FRAL - Appel Franco-allemand en sciences humaines et sociales

Religious Text Production and Identity Formation in China, 17th to 21st centuries – ChinaText

Submission summary

This project is based on the massive production of religious texts in the modern (1600-1900) and contemporary (post-1900) Chinese world, which is now largely available but unexplored. Tens of thousands of religious books printed in late imperial and modern China have become available over the last twenty years through voluminous collections of reprints, as well as through libraries around the globe digitizing their collections, but they have so far have been employed as primary sources by scholars to a limited extent only. This textual production continues unabated in the present, albeit in vastly different political, social, and technological settings. The impact of digital text production and dissemination on these textual cultures has barely been begun to be studied.
This project uses a broad definition of religious texts: it includes not only doctrinal, hagiographical, and ritual material written or edited by Buddhists, Daoists, Confucians, and other religious figures, but also other genres that are not associated with any institution, yet circulate widely, such as: morality books; stories about gods, heroes, and miracles; self-cultivation manuals; and, since the late 19th century, periodicals and new media. These texts deal with all aspects of social and cultural life and are a major element in the production of cultural values and worldviews.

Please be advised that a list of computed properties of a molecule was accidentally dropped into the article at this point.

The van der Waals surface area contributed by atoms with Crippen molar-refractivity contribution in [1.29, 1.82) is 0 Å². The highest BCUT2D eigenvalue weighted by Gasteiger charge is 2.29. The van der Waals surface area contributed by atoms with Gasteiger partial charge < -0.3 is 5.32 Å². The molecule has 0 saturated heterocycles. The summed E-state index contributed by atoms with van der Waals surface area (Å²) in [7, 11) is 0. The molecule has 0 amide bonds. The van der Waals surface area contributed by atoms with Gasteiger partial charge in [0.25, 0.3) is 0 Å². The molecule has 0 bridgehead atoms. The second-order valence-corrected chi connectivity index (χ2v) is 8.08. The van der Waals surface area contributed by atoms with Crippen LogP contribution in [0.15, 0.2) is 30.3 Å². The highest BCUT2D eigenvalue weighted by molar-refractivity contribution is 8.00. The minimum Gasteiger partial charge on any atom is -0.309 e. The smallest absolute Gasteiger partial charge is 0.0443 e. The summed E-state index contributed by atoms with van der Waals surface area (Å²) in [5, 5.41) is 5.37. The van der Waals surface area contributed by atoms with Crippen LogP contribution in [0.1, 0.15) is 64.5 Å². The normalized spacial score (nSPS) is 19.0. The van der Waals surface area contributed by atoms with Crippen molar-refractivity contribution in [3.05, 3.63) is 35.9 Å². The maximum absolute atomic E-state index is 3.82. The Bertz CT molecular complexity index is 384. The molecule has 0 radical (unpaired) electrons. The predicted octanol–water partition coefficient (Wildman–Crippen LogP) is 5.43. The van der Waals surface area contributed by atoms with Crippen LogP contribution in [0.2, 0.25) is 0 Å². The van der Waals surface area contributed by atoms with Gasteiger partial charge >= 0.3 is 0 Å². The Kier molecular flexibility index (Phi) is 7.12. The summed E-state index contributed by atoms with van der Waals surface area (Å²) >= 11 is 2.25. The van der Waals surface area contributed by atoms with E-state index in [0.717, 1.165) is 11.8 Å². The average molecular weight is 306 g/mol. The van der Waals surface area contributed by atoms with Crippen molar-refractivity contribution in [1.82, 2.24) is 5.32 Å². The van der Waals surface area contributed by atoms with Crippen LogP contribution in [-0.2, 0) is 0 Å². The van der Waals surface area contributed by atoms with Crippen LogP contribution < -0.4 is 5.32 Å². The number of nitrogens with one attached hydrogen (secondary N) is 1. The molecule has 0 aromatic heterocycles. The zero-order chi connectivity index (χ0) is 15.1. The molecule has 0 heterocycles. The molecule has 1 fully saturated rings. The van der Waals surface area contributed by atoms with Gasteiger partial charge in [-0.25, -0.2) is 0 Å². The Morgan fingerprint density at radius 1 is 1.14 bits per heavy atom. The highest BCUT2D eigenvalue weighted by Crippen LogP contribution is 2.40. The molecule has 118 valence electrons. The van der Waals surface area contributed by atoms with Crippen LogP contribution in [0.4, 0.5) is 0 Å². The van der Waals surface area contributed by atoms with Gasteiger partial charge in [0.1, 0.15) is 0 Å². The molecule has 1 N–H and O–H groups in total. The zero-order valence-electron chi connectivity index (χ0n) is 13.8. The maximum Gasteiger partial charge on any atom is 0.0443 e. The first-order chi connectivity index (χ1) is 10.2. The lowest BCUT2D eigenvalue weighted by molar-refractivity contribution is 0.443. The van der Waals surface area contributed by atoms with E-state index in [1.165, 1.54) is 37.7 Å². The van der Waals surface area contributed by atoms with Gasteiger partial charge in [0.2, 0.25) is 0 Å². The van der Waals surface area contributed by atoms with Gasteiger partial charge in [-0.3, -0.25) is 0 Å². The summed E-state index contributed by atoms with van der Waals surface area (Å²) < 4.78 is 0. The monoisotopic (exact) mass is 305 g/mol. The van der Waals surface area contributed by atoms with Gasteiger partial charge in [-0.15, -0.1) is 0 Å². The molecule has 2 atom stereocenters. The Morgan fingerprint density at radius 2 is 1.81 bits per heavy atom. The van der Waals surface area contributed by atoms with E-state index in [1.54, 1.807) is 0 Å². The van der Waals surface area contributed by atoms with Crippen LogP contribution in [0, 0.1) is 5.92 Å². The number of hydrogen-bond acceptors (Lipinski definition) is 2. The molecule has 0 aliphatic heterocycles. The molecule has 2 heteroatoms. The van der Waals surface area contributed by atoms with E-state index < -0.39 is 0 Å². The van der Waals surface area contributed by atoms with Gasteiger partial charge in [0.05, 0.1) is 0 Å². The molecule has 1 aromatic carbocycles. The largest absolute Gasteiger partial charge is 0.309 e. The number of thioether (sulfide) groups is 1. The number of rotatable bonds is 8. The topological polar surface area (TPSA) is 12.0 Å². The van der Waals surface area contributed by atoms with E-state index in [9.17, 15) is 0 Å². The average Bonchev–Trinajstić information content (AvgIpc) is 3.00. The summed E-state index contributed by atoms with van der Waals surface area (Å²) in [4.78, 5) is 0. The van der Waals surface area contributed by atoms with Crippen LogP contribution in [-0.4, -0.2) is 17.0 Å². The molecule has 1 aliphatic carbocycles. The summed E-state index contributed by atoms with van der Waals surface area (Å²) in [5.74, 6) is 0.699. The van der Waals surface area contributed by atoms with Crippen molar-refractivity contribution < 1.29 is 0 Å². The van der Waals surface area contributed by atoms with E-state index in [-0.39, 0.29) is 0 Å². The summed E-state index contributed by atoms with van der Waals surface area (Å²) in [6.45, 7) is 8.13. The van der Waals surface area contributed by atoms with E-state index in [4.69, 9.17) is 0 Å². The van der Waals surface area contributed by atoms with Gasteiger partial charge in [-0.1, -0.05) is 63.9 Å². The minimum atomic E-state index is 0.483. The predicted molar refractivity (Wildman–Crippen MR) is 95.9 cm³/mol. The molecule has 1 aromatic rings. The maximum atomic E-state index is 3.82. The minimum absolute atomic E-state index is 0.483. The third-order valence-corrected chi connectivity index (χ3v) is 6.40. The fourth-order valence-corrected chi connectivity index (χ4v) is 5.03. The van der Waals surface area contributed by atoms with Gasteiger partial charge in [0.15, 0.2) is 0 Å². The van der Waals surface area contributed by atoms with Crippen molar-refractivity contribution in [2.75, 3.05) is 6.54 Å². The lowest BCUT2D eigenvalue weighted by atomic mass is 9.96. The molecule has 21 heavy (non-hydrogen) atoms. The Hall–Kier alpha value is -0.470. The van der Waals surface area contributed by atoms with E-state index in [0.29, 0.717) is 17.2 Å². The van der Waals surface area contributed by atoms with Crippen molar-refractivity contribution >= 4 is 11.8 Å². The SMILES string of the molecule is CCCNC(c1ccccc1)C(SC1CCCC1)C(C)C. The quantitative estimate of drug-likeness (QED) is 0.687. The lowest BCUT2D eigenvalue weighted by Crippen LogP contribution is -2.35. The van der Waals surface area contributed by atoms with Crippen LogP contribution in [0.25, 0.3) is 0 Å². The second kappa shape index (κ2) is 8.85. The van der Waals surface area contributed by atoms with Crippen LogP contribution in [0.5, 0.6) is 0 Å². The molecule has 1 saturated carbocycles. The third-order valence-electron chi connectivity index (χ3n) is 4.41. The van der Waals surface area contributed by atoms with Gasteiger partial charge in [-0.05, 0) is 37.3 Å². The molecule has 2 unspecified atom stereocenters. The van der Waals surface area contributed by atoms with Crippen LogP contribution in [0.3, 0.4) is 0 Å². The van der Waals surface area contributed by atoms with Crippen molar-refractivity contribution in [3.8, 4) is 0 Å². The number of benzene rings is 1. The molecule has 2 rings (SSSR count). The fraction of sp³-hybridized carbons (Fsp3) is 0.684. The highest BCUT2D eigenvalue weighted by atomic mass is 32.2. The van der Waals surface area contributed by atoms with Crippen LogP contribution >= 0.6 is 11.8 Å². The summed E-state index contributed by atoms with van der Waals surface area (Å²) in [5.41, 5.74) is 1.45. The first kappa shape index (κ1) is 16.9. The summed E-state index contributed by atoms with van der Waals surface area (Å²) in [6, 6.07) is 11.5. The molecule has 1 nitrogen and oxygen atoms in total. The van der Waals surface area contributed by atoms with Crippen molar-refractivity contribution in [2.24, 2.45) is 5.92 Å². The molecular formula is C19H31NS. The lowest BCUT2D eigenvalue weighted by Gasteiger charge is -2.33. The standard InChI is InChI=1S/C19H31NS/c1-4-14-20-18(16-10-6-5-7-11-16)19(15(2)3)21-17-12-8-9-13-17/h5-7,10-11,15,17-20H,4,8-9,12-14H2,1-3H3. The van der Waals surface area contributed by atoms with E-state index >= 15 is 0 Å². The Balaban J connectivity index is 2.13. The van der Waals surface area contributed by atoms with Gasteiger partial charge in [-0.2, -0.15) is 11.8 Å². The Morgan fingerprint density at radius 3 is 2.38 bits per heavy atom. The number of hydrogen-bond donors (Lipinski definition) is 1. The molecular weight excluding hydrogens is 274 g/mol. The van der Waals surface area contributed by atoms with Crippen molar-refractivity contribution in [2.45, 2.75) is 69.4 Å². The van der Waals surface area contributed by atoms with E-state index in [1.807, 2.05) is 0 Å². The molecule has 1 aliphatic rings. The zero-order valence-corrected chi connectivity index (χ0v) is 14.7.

We now have a tool for identifying and documenting this literature:, an international collaborative project, in which the two PIs are core founders. This wiki-based open-access database maps all Chinese religious texts: data input by collaborators is growing daily. We are now at the stage of using it for producing knowledge; specifically, the present project will use it to understand the contours, contents, and impact on society of this literature. To that end, we need a more comprehensive understanding of the various religious groups and traditions advocating their worldview and identity through printed and digital material.
Our fundamental research question is: How do the modern and contemporary Chinese texts define religious identities and affiliations (Daoist, Buddhist, Confucian, sectarian, and various emic terms) and how do these identities evolve and relate to each other between 1600 and the present? The research programme of the project comprises a collaborative aspect (CRTA) and four tasks assigned to each of the project participants (the two PIs, one postdoc, and one doctoral student). The French team will focus on historical aspects and the production of religious texts in late imperial times, while the German team will focus on the contemporary digital production, but because so many texts and ideas are found in both contexts, they will work closely together. This cooperation is also needed to answer central questions of textual continuity and innovation in religious identity formation from the age of print to the digital age.

Project coordination

Vincent Goossaert (GSRL)

The author of this summary is the project coordinator, who is responsible for the content of this summary. The ANR declines any responsibility as for its contents.


UL Universität Leipzig

Help of the ANR 522,417 euros
Beginning and duration of the scientific project: June 2023 - 36 Months

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